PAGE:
Are you old enough to remember the Bhagwan Shree Rajneesh?
Oregon Public Broadcasting, Nov. 21, 2012
In 1981 this spiritual leader from India spent $5.75 million on a remote piece of property in Oregon and invested millions more to build Rajneeshpuram as a spiritual retreat for thousands of his red-frocked followers.1
In news clips from the 1980s, Rajneeshees line the road for the Bhagwan’s daily drive-by in a vehicle from his fleet of more than 90 Rolls Royce automobiles. Rancho Rajneesh, as some called it, had its own newspaper, fire department, night club and mall.
The Rajneeshees clashed with locals over land use. The utopian desert commune collapsed after Rajneeshees were convicted of infecting four salad bars with salmonella in The Dalles, the Wasco county seat, in order to hamper voter turnout and swing an election. Other crimes included attempted murder, arson, election fraud and wiretapping. About 10 followers were imprisoned. The Bhagwan was deported for immigration violations.
751 people were poisoned in the 1984 bioterror attack. According to Wikipedia, “The incident was the first and single largest bioterrorist attack in United States history. The attack is one of only two confirmed terrorist uses of biological weapons to harm humans since 1945.”
The Rajneesh had hoped to incapacitate the voting population of the city so that their own candidates would win the local election.
The Rajneesh actually did gain political control of the nearby city of Antelope.
But by 1986 they were all gone.
Oregon Public Broadcasting, which produced the fascinating documentary shown above, says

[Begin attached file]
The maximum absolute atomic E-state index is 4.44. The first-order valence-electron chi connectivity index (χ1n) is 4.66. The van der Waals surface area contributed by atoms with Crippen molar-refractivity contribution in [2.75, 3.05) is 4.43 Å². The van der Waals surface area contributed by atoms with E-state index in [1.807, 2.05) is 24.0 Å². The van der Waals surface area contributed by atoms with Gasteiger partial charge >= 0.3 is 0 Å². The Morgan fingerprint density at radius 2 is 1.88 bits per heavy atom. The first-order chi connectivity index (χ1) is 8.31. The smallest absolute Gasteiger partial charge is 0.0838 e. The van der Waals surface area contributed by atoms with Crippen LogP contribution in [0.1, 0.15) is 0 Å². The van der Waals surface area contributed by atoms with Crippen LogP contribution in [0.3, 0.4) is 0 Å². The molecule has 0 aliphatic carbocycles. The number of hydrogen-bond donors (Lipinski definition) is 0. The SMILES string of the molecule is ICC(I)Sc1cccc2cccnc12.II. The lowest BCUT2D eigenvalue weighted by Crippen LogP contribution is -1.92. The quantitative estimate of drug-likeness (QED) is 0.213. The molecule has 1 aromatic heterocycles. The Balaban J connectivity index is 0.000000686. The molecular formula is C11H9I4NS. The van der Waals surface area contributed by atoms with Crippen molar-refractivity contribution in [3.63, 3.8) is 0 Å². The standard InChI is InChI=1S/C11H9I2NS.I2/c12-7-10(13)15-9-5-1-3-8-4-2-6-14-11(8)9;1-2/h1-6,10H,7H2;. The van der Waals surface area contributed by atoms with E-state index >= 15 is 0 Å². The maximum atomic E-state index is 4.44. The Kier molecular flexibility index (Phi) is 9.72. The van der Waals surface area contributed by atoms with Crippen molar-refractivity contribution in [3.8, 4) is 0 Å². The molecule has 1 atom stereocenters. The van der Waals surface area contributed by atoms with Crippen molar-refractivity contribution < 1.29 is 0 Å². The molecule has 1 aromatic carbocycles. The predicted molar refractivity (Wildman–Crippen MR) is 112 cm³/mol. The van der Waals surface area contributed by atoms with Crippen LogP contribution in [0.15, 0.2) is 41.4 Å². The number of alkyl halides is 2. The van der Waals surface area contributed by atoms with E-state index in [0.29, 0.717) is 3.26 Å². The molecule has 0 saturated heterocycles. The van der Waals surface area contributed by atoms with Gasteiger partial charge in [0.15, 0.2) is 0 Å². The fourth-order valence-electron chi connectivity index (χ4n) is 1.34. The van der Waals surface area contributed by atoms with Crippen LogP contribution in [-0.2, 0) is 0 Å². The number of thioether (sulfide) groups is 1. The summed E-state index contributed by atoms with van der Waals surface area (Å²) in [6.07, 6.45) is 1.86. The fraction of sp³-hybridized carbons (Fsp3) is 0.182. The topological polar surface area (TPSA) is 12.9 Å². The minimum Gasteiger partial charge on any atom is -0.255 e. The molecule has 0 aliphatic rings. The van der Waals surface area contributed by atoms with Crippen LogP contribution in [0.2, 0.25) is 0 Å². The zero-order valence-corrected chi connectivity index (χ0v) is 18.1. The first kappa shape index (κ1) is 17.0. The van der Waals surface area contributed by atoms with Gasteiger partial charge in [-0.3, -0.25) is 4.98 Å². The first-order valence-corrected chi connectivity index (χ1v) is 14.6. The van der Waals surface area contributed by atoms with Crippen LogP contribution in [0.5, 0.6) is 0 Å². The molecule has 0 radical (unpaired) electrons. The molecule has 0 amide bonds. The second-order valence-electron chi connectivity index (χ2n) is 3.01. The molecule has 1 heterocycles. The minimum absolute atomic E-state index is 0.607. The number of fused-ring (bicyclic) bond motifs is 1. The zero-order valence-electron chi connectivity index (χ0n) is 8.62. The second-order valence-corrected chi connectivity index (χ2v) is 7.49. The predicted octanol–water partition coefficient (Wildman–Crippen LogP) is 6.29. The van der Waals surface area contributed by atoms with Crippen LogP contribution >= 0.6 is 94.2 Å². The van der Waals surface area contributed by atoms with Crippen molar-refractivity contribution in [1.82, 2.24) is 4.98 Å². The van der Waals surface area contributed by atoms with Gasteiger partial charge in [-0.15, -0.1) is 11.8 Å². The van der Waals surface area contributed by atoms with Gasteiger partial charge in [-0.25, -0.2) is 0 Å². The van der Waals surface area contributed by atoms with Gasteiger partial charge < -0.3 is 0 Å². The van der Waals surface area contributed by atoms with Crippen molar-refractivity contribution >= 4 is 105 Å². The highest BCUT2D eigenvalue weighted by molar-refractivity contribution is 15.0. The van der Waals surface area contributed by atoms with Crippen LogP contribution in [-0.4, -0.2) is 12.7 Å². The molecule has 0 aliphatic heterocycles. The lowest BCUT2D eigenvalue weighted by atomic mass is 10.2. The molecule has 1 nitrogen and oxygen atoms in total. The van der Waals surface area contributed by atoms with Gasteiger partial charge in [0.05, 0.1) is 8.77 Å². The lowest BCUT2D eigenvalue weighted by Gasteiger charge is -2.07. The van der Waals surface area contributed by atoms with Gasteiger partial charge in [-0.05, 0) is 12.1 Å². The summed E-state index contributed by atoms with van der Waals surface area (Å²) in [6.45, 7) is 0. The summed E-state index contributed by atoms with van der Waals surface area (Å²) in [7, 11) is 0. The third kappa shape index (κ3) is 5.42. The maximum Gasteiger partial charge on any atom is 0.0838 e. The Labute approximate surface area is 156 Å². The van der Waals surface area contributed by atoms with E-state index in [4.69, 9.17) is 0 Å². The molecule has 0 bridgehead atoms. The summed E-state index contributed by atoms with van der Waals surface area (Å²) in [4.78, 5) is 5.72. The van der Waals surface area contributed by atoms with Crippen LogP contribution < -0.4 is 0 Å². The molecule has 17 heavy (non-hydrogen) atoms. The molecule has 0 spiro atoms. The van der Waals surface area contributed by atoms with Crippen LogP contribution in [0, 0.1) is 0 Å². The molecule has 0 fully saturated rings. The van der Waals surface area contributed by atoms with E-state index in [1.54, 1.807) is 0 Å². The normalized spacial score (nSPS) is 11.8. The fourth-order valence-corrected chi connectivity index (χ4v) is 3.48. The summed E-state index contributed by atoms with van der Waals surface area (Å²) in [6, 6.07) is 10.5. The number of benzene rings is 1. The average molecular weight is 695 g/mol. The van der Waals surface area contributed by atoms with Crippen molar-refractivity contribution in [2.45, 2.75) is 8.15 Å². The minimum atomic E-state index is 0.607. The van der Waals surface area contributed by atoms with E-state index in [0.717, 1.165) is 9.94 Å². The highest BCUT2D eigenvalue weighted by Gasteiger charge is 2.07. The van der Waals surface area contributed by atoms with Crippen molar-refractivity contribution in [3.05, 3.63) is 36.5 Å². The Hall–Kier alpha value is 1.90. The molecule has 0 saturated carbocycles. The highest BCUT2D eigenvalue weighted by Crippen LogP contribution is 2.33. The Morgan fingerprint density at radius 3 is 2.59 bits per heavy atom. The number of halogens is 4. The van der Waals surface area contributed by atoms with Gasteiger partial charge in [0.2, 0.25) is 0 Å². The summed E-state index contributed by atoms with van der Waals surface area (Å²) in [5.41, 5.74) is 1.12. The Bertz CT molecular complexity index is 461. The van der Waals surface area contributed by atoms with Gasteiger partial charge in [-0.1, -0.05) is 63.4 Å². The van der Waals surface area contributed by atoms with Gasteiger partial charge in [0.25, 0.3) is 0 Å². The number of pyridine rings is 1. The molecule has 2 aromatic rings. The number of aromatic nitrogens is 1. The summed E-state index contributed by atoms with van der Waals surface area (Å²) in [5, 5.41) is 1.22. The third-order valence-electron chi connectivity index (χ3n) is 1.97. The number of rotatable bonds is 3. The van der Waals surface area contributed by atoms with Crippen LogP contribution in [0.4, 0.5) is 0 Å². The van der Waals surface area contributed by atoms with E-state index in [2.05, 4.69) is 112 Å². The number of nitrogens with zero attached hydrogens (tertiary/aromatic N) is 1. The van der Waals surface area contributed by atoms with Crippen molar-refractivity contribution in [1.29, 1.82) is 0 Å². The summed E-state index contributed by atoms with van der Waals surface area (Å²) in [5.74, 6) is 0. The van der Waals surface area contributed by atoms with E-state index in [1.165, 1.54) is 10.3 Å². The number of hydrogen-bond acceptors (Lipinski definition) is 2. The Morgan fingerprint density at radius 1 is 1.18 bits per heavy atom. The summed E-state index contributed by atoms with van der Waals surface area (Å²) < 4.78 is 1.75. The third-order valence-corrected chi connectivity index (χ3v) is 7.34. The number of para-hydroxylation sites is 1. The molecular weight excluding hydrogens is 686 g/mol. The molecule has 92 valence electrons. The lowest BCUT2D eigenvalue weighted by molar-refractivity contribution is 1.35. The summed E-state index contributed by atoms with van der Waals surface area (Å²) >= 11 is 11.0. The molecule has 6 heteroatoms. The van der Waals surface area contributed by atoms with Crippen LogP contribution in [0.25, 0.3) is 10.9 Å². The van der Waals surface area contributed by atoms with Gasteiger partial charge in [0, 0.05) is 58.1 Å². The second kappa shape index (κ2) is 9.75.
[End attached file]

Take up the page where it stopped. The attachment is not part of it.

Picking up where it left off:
Twenty-five sannyasins would be convicted of crimes: arson, wiretapping, immigration fraud, election fraud and attempted murder. Ten would serve time in prison.
At the end of it all, Wasco County Judge Bill Hulse predicted (correctly) that somebody would write a book about what had happened there: “The people who read that book,” he said, “will think it’s fiction.”
The East Oregonian reports that
Montana billionaire Dennis Washington bought the seized property for a cool $3.65 million as a destination resort, but ran into zoning problems. The Washington family donated the property to Young Life in 1996 and has continued support with additional donations.
Given Bhagwan’s open disdain for Christianity, it ironic that his former land now is home to the world’s largest Young Life camp — a Christian camp.
Speaking of irony, the paper also writes
When planners couldn’t decide what to do with the Bhagwan’s house, a 1997 range fire decided matters. A finger of the fire raced down the ridge and torched the residence, the only one of 300 Rajneeshpuram buildings to burn.
Born in 1931 as Chandra Mohan Jain, also known as Acharya Rajneesh, in the 1960s he changed his name to Bhagwan Shree Rajneesh, and in 1989 to Osho. Though he died in 1990, he still has an international following.2
Want to know more? Rajneeshes in Oregon: The Untold Story, a special report by The Oregonian, is a great place to start. Includes FBI and police reports.
• Seeing a cult through a child’s eyes
• Rajneesh Foundation – The Guru Papers: Masks of Authoritarian Power
- They used to be known as Rajneeshees or “Orange People,” because of the orange and later red, maroon and pink clothes they used from 1970 until 1985 ↩
- Wikipedia entry on Rajneesh ↩